10 misconceptions about autism
1. There’s more to it than meets the eye.
Perhaps due to a media focus on depicting autistic children through the perspective of their neurotypical loved ones, autism is rarely portrayed as anything more than a sum of difficulties with social interaction, misinterpretation of non-verbal cues and, of course, meltdowns. But there are many less immediately visible aspects of the condition, such as differences in sensory processing (many are over- or under-sensitive to sound, textures, brightness and so on), which, if acknowledged, would explain a lot of that so-called “strange” behaviour!
2. We have emotions – even if they’re not always expressed in the way you’d expect.
Differences in non-verbal expression sometimes lead neurotypical people to believe that we don’t experience emotional responses at all – but they’re there, even if you can’t see them. In fact, more recent research proposes that these traits may be due to excess of empathy rather than lack of it. Either way, we’re not robots.
3. It’s a LOT more complicated than just “high-functioning” and “low-functioning”.
As a society we’re finally getting beyond the idea that one person (I’m looking at you, Rain Man) can represent all autistic people. However, this is often replaced by the notion of two polar extremes of autism: high-functioning and low-functioning. This limited understanding often results in some people having their difficulties ignored whilst others have their capabilities ignored. The autistic spectrum is so much more diverse than that; whilst some need more support than others, we all have our own strengths and weaknesses and no two people are the same.
4. Being able to handle something sometimes doesn’t mean we can do it all the time.
Everyone has off-days: changes in health, mood or circumstances lead to changes in our ability to cope, and autistic people are no different. The existence of good days doesn’t mean we’re faking the bad days, and putting all our energy into getting through something overwhelming once doesn’t mean we can do it consistently and still function elsewhere!
5. Autism is part of who we are and should be accepted as such – but that doesn’t mean it’s not a disability.
If I were neurotypical I wouldn’t be me, and I believe people like me should be accepted as autistic rather than trying to “cure” us into different people. The autism acceptance movement is often accused of ignoring the very real difficulties faced by those on the spectrum, but this does not have to be the case. The social model of disability argues that disabled people face barriers due to a bias in the way society is organised towards one ideal of body and brain, rather than anything inherently wrong with the rest of us.
6. Autism is a lifelong condition – so it’s not just for kids.
Media representation of autism is improving, but the focus is still very much on young children. This means that many adults on the spectrum go completely undiagnosed and unsupported, and the problems faced by autistic adults are widely ignored – for example, only 15% are in full-time employment, a statistic which Ambitious About Autism seek to change with the ongoing #EmployAutism campaign.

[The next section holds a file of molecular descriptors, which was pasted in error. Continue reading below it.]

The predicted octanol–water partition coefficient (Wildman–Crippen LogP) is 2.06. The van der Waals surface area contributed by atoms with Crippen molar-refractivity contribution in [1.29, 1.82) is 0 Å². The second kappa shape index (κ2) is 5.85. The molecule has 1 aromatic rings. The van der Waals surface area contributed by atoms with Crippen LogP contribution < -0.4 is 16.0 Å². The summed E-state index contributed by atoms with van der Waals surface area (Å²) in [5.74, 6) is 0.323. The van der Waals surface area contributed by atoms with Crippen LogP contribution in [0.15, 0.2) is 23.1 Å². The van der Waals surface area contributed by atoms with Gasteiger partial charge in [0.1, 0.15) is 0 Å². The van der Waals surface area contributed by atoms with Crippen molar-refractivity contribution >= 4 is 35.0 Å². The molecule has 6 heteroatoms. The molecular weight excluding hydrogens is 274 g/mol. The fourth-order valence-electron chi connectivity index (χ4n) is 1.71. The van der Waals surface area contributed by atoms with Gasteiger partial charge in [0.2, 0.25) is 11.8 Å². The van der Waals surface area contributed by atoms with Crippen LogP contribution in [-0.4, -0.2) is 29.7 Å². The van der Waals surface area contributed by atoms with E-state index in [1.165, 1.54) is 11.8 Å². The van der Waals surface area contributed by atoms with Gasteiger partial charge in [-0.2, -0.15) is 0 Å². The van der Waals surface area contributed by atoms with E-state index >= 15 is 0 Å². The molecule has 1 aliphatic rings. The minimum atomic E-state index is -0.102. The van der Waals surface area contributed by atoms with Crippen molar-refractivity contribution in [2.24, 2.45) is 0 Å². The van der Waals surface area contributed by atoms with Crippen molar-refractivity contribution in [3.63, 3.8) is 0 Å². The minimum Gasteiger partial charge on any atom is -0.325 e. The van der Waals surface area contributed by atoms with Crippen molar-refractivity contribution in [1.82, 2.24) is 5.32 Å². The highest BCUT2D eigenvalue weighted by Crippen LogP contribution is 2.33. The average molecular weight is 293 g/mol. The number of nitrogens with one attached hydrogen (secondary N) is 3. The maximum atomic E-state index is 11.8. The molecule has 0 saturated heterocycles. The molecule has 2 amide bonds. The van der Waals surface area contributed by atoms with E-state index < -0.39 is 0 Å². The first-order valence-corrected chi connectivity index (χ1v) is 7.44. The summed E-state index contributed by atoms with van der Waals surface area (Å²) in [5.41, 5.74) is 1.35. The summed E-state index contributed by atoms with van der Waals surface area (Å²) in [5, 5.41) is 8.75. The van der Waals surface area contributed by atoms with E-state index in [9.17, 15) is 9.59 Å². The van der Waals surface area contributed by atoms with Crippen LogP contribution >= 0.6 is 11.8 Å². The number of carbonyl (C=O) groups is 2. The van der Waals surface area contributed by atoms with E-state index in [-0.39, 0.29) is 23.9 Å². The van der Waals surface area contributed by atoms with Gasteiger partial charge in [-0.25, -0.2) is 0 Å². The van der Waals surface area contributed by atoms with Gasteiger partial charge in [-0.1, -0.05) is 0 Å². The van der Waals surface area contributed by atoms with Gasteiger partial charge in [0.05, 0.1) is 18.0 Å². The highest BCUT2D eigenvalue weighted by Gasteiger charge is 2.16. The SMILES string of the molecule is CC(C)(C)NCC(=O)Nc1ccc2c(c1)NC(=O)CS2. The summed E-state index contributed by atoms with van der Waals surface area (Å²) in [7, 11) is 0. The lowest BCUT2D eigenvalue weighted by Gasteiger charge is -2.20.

7. It’s not just for boys, either.
At present, men and boys greatly outnumber women and girls diagnosed with autism, and until fairly recently it was accepted that the condition is simply more common in men. However, that gap is beginning to close as professionals realise that many autistic women are going undiagnosed or misdiagnosed. One explanation is that girls are socialised into masking their autistic traits, leading to different presentation. In addition, as is the case with many conditions, the initial research into autism focused almost exclusively on males, leading to bias in the diagnostic criteria.
8. Very few autistic people are savants – but our interests don’t have to be productive to be valuable.
It’s a common trope in media – the maths-obsessed prodigy who can reel off a massive list of prime numbers, the socially awkward genius who can remember endless details all the way back to childhood – but at most, only 1 or 2 in 200 people on the spectrum have an extraordinary talent to this degree. An intense degree of interest or passion for something often comes with autism, and many do make a career out of pursuing those interests, but even where this isn’t possible, they can still be invaluable in making friends and coping with the challenges of being autistic in a neurotypical world.
9. We don’t know what causes autism – but it isn’t vaccines.
In 1998, a research paper linked autism to the MMR vaccine; that study has been discredited for years since, but the idea persists, resulting in reduced vaccination rates and various measles outbreaks in recent years. The “vaccines cause autism” myth is dangerous – measles can kill – and even if it were true, surely it’s better to be autistic than to be dead from a preventable disease?
10. It’s not all doom and gloom!
Autism comes with its difficulties, but can also bring advantages – particularly regarding attention to detail, organisation and simply bringing a different perspective to the table. We’ve got a long way to go, but perceptions are changing, and society is coming to realise what autistic people have to offer if given the opportunity to thrive.
About the author
Georgia Harper is a myVoice Content Creator.